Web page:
Hack 85. Traverse a Simple Tree

You want to implement and query a tree of your ancestors. Just who is your sister's brother's cousin again?

You want to construct your ancestral tree in a database. For testing purposes you have to use your relatives' titles (such as mum and dad) rather than their names (Janette, Ian, etc.). Your test tree looks like Figure 10-4.

Figure 10-4. Family tree hierarchy

You want to be able to query the database and determine who your ancestors are.

When building a tree-like hierarchy such as this one, the foreign keys are the descendents. This structure would look like Table 10-13.

Table 10-13. The ancestors table

Name Parent
Dad's dad
NULL
Dad Dad's dad
Brother Dad
Sister Dad
Me Dad

You can find direct ancestors by following the parent link to the next ancestor. You need to repeat this for the maximum depth of the tree. In this case, the tree has a maximum depth of 3, and thus a maximum of two steps are required. For one step:

SELECT parent
FROM ancestors
WHERE parent IS NOT NULL
AND name = 'Me'
;


PARENT
-------
Dad

For two steps:

SELECT parent
FROM ancestors
WHERE parent IS NOT NULL
AND name = 'Me'
UNION
SELECT a2.parent
FROM ancestors a1 JOIN ancestors a2
 on (a1.parent = a2.name)
WHERE a2.parent IS NOT NULL
AND a1.name = 'Me' 
;

PARENT
--------
Dad
Dads Dad

Writing queries using this approach can quickly become really disgusting! One way to conceal the hack is to make a view of the parentchild relationships:

CREATE VIEW relationship AS
SELECT parent,name as child
FROM ancestors
WHERE parent IS NOT NULL
UNION
SELECT a2.parent,a1.name
FROM ancestors a1 JOIN ancestors a2
 on (a1.parent = a2.name)
WHERE a2.parent IS NOT NULL
;

As long as you have coded sufficient depth into the view, you can query parentage using:

SELECT parent
FROM relationship
WHERE child = 'Me';

You can change this to find all descendents of 'Dads Dad':

SELECT child
FROM relationship
WHERE parent = 'Dads dad'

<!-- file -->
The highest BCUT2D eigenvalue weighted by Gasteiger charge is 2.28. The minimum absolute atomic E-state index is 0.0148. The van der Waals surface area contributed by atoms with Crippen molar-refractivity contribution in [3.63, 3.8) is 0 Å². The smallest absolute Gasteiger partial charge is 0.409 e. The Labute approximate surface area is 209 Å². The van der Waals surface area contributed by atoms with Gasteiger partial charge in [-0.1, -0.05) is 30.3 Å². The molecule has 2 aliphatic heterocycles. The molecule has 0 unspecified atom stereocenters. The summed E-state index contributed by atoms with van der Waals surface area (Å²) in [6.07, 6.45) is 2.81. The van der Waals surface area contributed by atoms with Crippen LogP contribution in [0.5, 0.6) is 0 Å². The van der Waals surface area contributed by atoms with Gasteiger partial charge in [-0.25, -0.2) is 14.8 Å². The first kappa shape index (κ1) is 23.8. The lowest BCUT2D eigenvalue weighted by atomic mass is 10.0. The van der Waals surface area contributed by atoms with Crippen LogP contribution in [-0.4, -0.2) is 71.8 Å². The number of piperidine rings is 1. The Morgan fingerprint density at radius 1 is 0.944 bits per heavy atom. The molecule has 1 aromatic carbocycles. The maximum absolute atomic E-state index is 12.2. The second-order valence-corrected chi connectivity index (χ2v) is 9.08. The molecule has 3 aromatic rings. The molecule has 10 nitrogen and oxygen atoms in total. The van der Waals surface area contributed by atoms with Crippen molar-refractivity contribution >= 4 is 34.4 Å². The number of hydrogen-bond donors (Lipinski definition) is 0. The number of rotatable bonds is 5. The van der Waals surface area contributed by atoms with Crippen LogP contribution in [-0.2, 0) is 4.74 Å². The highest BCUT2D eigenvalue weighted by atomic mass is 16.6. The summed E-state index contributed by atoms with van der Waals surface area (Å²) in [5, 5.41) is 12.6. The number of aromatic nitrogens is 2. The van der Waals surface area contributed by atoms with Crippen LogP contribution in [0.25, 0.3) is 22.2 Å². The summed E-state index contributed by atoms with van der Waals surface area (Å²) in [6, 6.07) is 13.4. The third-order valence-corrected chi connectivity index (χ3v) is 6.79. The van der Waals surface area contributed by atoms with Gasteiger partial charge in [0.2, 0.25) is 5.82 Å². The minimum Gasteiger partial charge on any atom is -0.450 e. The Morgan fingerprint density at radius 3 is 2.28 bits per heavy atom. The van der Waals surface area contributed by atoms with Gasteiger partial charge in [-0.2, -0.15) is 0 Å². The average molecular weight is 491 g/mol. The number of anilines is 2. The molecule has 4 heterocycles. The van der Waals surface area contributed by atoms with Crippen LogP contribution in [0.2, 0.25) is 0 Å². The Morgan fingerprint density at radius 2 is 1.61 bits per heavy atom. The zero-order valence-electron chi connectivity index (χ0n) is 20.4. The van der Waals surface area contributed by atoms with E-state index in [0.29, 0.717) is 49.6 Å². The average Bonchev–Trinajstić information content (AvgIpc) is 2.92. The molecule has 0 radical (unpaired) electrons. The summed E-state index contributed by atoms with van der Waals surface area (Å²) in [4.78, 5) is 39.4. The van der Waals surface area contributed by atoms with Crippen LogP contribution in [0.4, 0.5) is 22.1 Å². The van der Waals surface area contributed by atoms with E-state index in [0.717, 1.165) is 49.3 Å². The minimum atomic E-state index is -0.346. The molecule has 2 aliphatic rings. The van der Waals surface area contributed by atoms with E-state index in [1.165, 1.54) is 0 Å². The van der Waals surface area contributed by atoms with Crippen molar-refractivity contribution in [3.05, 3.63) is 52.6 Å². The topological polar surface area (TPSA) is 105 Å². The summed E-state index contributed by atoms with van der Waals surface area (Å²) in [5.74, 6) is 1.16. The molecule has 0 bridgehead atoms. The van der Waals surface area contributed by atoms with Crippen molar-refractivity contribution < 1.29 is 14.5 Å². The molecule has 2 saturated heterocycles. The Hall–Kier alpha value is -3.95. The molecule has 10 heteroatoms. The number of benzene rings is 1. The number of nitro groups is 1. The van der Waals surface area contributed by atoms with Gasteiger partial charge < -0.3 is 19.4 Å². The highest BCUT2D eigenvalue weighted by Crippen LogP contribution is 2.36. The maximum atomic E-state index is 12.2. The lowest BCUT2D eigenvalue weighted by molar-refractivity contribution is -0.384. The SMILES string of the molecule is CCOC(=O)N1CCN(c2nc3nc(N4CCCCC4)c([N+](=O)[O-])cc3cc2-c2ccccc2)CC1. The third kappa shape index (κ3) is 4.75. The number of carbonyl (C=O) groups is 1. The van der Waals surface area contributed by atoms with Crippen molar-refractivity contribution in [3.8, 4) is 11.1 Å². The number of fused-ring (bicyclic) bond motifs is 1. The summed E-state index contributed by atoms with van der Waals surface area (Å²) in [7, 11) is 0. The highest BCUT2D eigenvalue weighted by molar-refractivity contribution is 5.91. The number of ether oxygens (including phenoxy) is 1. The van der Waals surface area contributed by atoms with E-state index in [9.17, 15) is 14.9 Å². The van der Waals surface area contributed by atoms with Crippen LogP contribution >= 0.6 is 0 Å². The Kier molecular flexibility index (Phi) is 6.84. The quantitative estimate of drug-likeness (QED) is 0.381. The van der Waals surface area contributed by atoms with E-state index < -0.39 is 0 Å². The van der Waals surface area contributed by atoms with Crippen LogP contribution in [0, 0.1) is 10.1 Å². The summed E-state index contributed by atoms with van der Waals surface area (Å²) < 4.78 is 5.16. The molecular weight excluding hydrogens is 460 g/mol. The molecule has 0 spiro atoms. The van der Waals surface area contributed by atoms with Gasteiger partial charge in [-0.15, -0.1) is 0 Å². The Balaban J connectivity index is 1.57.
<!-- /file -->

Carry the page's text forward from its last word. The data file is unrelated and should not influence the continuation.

;


CHILD
------------------------------------------------------------
Dad
Brother
Me
Sister

The weakness of this approach is that you must know the maximum depth of the tree before you create the view. If you underestimate the depth, the query will still run, but it will give only a partial answer.

10.9.1. Tree Visualization

You can adapt this technique to build a visual representation of the tree. The order of the rows in the representation is critical, so you will have to order by the root node, and then the second from the root, then the third, and so on. One tricky issue occurs when you are ordering on a component that is NULL. The SQL standard does not precisely state what happens with an ORDER BY involving NULL, and it tends to have its own rules that are different from what you would expect. You can sidestep this issue by substituting the space character where NULL would normally appear:

DROP VIEW treeinfo;
CREATE VIEW treeinfo as
SELECT a1.name as node,a1.name p1,' ' as p2,' ' as p3,1 as depth
FROM ancestors a1
WHERE parent IS NULL
UNION
SELECT a1.name as node,a2.name as p1,a1.name as p2,' ' as p3,2 as depth
FROM ancestors a1 JOIN ancestors a2 on (a1.parent = a2.name)
WHERE a2.parent IS NULL
UNION
SELECT a1.name as node,a3.name as p1,a2.name as p2,a1.name as p3,3 as depth
FROM ancestors a1 JOIN ancestors a2 on (a1.parent = a2.name)
 JOIN ancestors a3 on (a2.parent = a3.name)
WHERE a3.parent IS NULL
;

You need the p1,p2,p3 fields only to maintain the ordering of the tree. You never have to show them in the query result:

select tree from (
SELECT p1,p2,p3,'+'||node tree FROM treeinfo where depth = 1
UNION
SELECT p1,p2,p3,' +--'||node tree FROM treeinfo where depth = 2
UNION
SELECT p1,p2,p3,' +--'||node tree FROM treeinfo where depth = 3
)
ORDER by p1,p2,p3 

In MySQL, you need to use an alias for the derived table. You also need to use CONCAT rather than ||:

select tree from (
SELECT p1,p2,p3, CONCAT('+', node) tree
 FROM treeinfo where depth = 1
UNION
SELECT p1,p2,p3, CONCAT(' +--', node) tree
 FROM treeinfo where depth = 2
UNION
SELECT p1,p2,p3, CONCAT(' +--', node)
 tree FROM treeinfo where depth = 3
) t
ORDER by p1,p2,p3

For the family tree example, this produces:

TREE
------------------
+Dads Dad
 +--Dad
 +--Brother
 +--Me
 +--Sister

5 rows selected.

 

10.9.2. Oracle Recursive Extensions

Oracle includes some SQL extensions that allow you to traverse a tree without knowing the maximum depth in advance. The CONNECT BY clause allows you to link each child node to its parent. For instance, to find 'Me' and all ancestors you could do:

SQL> SELECT name
 2 FROM ancestors
 3 CONNECT BY PRIOR parent = name
 4 START WITH name = 'Me';

NAME
------------------------------------------------------------
Me
Dad
Dads Dad

You can reverse the CONNECT BY equality to get descendants, and you can view the depth of the recursion using the pseudovariable LEVEL. To see all descendants of 'Dads Dad' you could use:

SQL> SELECT name, LEVEL
 2 FROM ancestors
 3 CONNECT BY PRIOR name = parent
 4 START WITH name='Dads Dad'; 

NAME LEVEL
------------------------------------------------------------ ----------
Dads Dad 1
Dad 2
Brother 3
Sister 3
Me 3

Rudy Limeback and Gordon Russell





SQL Hacks
SQL Hacks
ISBN: 0596527993
EAN: 2147483647
Year: 2004
Pages: 147
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